There comes an hour in the afternoon when the child is tired of 'pretending'; when he is weary of being a robber or a Red Indian. It is then that he torments the cat. There comes a time in the routine of an ordered civilization when the man is tired at playing at mythology and pretending that a tree is a maiden or that the moon made love to a man. The effect of this staleness is the same everywhere; it is seen in all drug-taking and dram-drinking and every form of the tendency to increase the dose. Men seek stranger sins or more startling obscenities as stimulants to their jaded sense. They seek after mad oriental religions for the same reason. They try to stab their nerves to life, if it were with the knives of the priests of Baal. They are walking in their sleep and try to wake themselves up with nightmares.

The typical modern man…has no positive picture at all of what he is aiming at, but only a vague (and erroneous) sensation of progress.

As for our own society if it proceeds at its present rate of progress and improvement, no trace or memory of it will be left at all.

The problem with a madman is not that he is not logical; the problem is that he is only logical.

Unless a man becomes the enemy of an evil, he will not even become its slave but rather its champion.

[W]hile there are stupid people everywhere, there is a particular minute and microcephalous idiocy which is only found in an intelligentsia. 

I have sometimes fancied that, as chilly people like a warm room, silly people sometimes like a diffused atmosphere of intellectualism and long words.

Men do not differ much about what things they will call evils; they differ enormously about what evils they will call excusable.

Christianity has died many times and risen again; for it had a God who knew the way out of the grave.

My objection to Mr. Lowes Dickinson and the reassertors of the pagan ideal is, then, this. I accuse them of ignoring definite human discoveries in the moral world, discoveries as definite, though not as material, as the discovery of the circulation of the blood. We cannot go back to an ideal of reason and sanity. For mankind has discovered that reason does not lead to sanity. We cannot go back to an ideal of pride and enjoyment. For mankind has discovered that pride does not lead to enjoyment. I do not know by what extraordinary mental accident modern writers so constantly connect the idea of progress with the idea of independent thinking. Progress is obviously the antithesis of independent thinking. For under independent or individualistic thinking, every man starts at the beginning, and goes, in all probability, just as far as his father before him. But if there really be anything of the nature of progress, it must mean, above all things, the careful study and assumption of the whole of the past. I accuse Mr. Lowes Dickinson and his school of reaction in the only real sense. If he likes, let him ignore these great historic mysteries—the mystery of charity, the mystery of chivalry, the mystery of faith. If he likes, let him ignore the plough or the printing-press. But if we do revive and pursue the pagan ideal of a simple and rational self-completion we shall end—where Paganism ended. I do not mean that we shall end in destruction. I mean that we shall end in Christianity.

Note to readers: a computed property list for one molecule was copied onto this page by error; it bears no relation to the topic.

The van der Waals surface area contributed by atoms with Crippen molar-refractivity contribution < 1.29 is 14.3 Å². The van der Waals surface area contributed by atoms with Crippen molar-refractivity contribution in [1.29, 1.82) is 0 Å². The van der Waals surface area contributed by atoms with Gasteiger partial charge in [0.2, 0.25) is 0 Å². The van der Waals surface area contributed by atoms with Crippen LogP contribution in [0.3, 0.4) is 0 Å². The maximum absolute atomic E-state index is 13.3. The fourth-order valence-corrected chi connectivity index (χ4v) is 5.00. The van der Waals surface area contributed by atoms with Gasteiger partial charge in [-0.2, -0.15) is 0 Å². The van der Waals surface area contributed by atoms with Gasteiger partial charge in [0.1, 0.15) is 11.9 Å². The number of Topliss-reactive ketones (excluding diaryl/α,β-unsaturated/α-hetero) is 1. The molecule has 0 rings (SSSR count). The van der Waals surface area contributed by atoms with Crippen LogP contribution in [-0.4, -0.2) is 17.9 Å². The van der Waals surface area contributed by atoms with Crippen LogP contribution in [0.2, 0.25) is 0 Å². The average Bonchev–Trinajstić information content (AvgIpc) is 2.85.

For under the smooth legal surface of our society there are already moving very lawless things. We are always near the breaking-point when we care only for what is legal and nothing for what is lawful. Unless we have a moral principle about such delicate matters as marriage and murder, the whole world will become a welter of exceptions with no rules. There will be so many hard cases that everything will go soft.

The refusal of God to explain His design is itself a burning hint of His design. The riddles of God are more satisfying than the solutions of man.

The first effect of not believing in God, is that you lose your common sense.